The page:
Bruce McEwen has joined Allen Cowley and Denis Noble as joint Head of Physiology among the Faculty of 1000. There is a brief audiotape about the ongoing importance of physiology even as new perspectives are being offered — given the accumulating knowledge of molecular networks.
I’ve added some comments to “Naturally Selected,” where this announcement about Dr. McEwen was posted, but will post details here.
Bruce was inspirational to my pursuit of knowledge that links sensory input from the social environment to human behavior. In 1993, he spent several hours discussing the animal model I had developed when we met at my home in Las Vegas, Nevada. Bruce reassured me that the model seemed to be an accurate representation of how mammalian pheromones effected hormones that affect behavior. He also cautioned me that the model was incomplete because I did not address how pheromones — the sensory stimuli from the social environment — activated genes in hormone-secreting neurons of the brain.
I was blind-sided because of my very limited knowledge of the required molecular biology. However, Bruce directed me to Donald Pfaff, who I also had arranged to meet with the next day. I’m not sure whether Donald would have taken me seriously had the question about gene activation not come from Bruce. Unlike Bruce, Donald seemed a bit perturbed about my lack of academic credentials. However, he vaguely recalled a poster session he had seen and told me to contact “Bob” (Robert L) Moss in Texas.
After I forwarded Bob a copy of my model, I spoke with him and he confirmed, after some argumentative joking with me, that his group had shown gene activation in gonadotropin releasing hormone (GnRH) neurons of the brain of rats that resulted from pheromone exposure. His group had not yet published the paper I just linked to, but Bob mailed me a copy of it and two other papers that were in-press. When I met with Bob at the 1994 Endocrine Society meeting in Annaheim, California, he urged me to move forward with what I had already learned, and simply put, to “write the book” on it, which I did with my co-author Robert Francoeur. The Scent of Eros: Mysteries of Odor in Human Sexuality was published in 1995 (and again in 2002). Tragically, Bob Moss died waiting for a heart transplant in 1999. His obituary is very telling with regard to his outstanding abilities and helpful nature. Had he not stressed with me, as did Bruce McEwen, the need to show gene activation in GnRH-secreting nerve cells of brain tissue, my mammalian model that links pheromones to human behavior would be incomplete. Instead, every level of biological organization that is required to link sensory input from the social environment to behavior is detailed in my model. And, given the new information about ….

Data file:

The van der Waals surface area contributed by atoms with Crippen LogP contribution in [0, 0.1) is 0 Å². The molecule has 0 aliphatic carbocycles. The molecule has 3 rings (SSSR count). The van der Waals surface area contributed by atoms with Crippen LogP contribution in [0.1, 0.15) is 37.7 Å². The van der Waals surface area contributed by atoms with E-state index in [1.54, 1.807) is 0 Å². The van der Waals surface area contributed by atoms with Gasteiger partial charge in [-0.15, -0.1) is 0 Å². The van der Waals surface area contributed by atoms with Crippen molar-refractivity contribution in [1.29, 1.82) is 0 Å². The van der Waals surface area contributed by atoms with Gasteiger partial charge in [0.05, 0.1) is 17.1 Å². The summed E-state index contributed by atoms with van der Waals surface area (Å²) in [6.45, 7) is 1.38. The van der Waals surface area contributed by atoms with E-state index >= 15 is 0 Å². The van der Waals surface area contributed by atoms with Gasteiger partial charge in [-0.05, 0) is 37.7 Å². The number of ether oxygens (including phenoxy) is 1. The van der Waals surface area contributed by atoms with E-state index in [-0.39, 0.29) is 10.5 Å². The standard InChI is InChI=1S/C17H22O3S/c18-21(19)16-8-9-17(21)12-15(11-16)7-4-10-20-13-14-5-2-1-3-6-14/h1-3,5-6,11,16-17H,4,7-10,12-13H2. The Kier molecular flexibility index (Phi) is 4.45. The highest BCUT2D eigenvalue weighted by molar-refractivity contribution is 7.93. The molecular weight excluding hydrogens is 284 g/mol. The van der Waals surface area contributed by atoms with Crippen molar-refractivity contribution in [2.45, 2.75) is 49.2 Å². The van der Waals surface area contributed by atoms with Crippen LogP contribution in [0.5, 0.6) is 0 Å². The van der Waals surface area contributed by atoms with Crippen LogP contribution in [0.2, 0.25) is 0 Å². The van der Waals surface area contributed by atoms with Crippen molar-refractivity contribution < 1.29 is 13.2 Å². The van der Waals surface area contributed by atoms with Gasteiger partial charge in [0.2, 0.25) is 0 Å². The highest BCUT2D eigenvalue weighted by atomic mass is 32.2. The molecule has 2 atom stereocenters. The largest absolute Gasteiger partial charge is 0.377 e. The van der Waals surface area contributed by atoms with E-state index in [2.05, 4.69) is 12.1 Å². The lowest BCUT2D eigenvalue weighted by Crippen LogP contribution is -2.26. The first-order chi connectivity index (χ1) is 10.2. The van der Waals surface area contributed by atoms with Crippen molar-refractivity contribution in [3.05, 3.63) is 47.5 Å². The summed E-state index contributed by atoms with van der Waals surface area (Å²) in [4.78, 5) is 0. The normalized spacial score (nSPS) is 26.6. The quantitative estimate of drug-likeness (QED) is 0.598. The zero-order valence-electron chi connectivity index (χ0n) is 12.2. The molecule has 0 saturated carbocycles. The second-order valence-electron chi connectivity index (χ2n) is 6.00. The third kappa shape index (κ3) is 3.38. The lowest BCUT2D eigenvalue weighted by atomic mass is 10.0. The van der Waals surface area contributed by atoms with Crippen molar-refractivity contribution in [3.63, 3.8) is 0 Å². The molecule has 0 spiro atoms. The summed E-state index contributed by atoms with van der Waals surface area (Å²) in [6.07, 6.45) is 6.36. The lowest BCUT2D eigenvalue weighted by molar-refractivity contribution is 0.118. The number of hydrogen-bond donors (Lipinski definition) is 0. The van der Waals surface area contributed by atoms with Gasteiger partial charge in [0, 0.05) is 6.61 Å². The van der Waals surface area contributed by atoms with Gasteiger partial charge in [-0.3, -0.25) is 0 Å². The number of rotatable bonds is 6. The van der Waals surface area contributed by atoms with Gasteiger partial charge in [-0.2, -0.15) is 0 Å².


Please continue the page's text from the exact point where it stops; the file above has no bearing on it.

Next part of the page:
Those of you who have read this will probably be interested in what’s next. I’ll get back to you on that!